Prior to 1938, Bender personally maintained the bookkeeping records of Checker, although he had no formal training in accounting and knew very little about bookkeeping. In 1938, Bender hired Wilbur S. Grant, a local certified public accountant, to perform bookkeeping services for Checker, and to prepare Checker's tax returns. No audits ever were made, although in a letter written February 12, 1947, Grant referred to Checker's books being kept "on a continuous audit basis." Grant died prior to the time of the Tax Court hearing.

When Grant was hired in 1938, he set up a double entry bookkeeping system to replace the old single entry system. A cash receipts daybook was maintained which book constituted the original record of entry of receipts of the business. All income from the business was supposed to be entered in this book. In 1941, Frieda Poster, a sister of Robert Bender, was employed to maintain the cash receipts daybook, and to record therein all amounts received by Checker from its various operations. This book was kept in Checker's office. One of Grant's employees instructed Frieda with reference to the method of keeping such records. The book was inspected about once a month by a staff member of Grant's office, and periodically, it was turned over to Grant for the purpose of recording the receipts shown therein in the permanent records of Checker.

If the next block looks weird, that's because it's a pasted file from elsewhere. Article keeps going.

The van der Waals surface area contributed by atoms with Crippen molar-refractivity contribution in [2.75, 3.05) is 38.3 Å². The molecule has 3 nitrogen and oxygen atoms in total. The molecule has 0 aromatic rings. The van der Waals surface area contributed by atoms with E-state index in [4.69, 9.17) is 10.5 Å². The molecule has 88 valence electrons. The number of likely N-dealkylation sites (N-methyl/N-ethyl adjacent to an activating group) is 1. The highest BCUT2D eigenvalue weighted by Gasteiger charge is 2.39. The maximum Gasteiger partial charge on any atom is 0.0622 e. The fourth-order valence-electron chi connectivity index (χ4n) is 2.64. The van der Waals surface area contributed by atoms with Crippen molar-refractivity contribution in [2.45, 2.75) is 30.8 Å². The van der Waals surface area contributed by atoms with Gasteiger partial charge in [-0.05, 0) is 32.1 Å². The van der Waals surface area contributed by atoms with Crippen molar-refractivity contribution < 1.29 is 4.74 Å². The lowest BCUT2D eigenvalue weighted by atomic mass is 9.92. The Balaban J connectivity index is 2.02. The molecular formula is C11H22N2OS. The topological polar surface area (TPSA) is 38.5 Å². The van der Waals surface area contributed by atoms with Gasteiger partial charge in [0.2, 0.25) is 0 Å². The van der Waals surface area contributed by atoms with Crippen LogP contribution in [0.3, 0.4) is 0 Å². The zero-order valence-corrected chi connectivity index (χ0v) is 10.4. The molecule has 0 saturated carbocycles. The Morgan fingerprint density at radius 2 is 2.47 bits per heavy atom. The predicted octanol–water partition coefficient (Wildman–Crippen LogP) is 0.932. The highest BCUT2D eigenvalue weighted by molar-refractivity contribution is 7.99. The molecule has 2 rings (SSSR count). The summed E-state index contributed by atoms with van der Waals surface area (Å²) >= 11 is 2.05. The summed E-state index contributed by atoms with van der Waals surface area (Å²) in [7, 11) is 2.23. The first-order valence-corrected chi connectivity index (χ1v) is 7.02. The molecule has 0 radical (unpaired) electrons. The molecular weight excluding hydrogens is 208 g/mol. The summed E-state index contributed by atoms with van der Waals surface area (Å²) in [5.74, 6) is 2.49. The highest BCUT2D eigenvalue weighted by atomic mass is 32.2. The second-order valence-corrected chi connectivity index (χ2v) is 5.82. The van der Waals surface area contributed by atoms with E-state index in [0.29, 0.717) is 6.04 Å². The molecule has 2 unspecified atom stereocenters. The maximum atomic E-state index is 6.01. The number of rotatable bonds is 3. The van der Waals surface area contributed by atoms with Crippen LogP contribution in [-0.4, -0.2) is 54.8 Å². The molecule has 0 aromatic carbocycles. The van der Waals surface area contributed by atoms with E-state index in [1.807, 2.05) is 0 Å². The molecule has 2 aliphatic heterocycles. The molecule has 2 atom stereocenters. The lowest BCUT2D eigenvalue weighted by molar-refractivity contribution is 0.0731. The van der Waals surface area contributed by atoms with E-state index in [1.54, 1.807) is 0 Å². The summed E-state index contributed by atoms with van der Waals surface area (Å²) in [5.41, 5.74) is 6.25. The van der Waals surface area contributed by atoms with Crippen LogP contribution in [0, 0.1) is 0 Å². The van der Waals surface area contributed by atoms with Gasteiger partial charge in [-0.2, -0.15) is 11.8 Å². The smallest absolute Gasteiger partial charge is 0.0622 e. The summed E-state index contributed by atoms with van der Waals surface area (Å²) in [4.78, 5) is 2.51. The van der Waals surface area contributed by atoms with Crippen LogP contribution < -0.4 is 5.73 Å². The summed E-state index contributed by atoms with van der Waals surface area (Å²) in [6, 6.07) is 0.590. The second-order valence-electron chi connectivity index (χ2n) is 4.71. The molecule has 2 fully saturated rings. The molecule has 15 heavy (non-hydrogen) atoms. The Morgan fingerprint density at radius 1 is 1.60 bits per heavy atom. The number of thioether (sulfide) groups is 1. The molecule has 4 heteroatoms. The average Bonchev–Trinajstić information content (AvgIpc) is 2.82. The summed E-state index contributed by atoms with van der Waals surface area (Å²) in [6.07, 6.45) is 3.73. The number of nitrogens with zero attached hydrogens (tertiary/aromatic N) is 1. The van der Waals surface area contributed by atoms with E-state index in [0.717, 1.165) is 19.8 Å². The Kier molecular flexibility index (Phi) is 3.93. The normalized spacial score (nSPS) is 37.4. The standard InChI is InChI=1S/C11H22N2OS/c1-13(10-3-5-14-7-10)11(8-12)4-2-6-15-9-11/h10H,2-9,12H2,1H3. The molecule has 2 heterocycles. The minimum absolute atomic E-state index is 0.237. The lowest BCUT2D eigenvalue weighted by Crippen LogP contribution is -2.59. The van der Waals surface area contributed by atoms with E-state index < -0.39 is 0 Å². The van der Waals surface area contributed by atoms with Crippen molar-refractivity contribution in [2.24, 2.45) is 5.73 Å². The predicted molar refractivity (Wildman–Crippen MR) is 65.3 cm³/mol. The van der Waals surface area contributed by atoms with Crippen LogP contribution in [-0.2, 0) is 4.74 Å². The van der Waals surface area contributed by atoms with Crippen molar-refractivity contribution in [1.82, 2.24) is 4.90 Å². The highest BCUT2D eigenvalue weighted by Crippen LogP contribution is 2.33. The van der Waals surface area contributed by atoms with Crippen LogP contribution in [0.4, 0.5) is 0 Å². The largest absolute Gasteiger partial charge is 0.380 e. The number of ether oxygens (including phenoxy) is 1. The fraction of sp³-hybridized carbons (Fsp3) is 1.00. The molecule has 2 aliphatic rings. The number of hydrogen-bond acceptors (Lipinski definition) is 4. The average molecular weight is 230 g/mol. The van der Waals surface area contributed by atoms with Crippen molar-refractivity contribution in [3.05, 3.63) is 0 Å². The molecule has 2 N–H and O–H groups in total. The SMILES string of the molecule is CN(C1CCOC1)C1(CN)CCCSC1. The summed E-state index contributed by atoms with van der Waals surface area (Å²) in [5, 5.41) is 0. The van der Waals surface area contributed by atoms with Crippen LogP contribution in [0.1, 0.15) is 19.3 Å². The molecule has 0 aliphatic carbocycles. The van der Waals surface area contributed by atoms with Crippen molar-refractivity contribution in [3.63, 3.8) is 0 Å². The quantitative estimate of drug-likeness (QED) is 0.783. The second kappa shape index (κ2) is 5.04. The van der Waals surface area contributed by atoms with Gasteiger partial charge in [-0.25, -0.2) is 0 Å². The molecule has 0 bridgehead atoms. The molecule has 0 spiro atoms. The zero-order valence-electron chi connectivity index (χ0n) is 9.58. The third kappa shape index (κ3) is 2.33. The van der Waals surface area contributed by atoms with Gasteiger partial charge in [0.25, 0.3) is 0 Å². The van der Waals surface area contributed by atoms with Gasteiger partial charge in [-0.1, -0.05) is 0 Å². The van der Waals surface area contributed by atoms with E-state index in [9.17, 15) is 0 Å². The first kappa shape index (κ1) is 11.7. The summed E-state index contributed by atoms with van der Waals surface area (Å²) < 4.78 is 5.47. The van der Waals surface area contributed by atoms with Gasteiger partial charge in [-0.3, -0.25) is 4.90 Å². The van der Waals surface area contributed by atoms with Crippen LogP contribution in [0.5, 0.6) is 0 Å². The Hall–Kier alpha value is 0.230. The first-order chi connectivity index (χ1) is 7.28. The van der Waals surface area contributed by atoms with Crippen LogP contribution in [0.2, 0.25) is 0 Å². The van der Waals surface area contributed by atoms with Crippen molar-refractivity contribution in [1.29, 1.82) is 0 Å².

In the years 1942 to 1947 Bender deposited in Esther's bank account funds of Checker totaling over $160,000.00. The largest amount in any one year was in 1945, when over $35,000.00 was thus diverted. Although the amounts differed from year to year, Bender followed a consistent practice of diverting income of Checker into his wife's bank account without disclosing the practice to his accountants or to his bookkeeper. It is clear from the record that Frieda did not know Robert Bender was diverting Checker's funds into his wife's account.

The principal question before us is whether Robert Bender and Checker filed fraudulent income tax returns with the intent to avoid tax. It is urged by Robert Bender for himself and Checker, that when a taxpayer selects a competent tax expert and requests him to prepare income tax returns, the taxpayer has done all that ordinary business care and prudence can reasonably demand. Taxpayers insist that Bender had the right to assume that Grant, as a certified public accountant, would make a proper record of corporate income and would properly prepare the income tax returns. Taxpayers say that Sackett, who was employed by Grant, knew of the Esther Bender account from the very beginning. Taxpayers point out that Grant never furnished them any copies of their income tax returns, and that when they signed same, they did not examine them.

Taxpayers' position is that Bender knew Grant had access to all of the records of Checker and also the cancelled checks and bank statements of the Esther Bender account; that it was Grant's job to see that all of the receipts of Checker were properly entered and accounted for. Bender testified he put all of Checker's money in the bank and figured Grant "would get it." Claiming there was no fraud with intent to evade tax, taxpayers rely upon such cases as Davis v. Commissioner, 10 Cir., 184 F.2d 86, 22 ...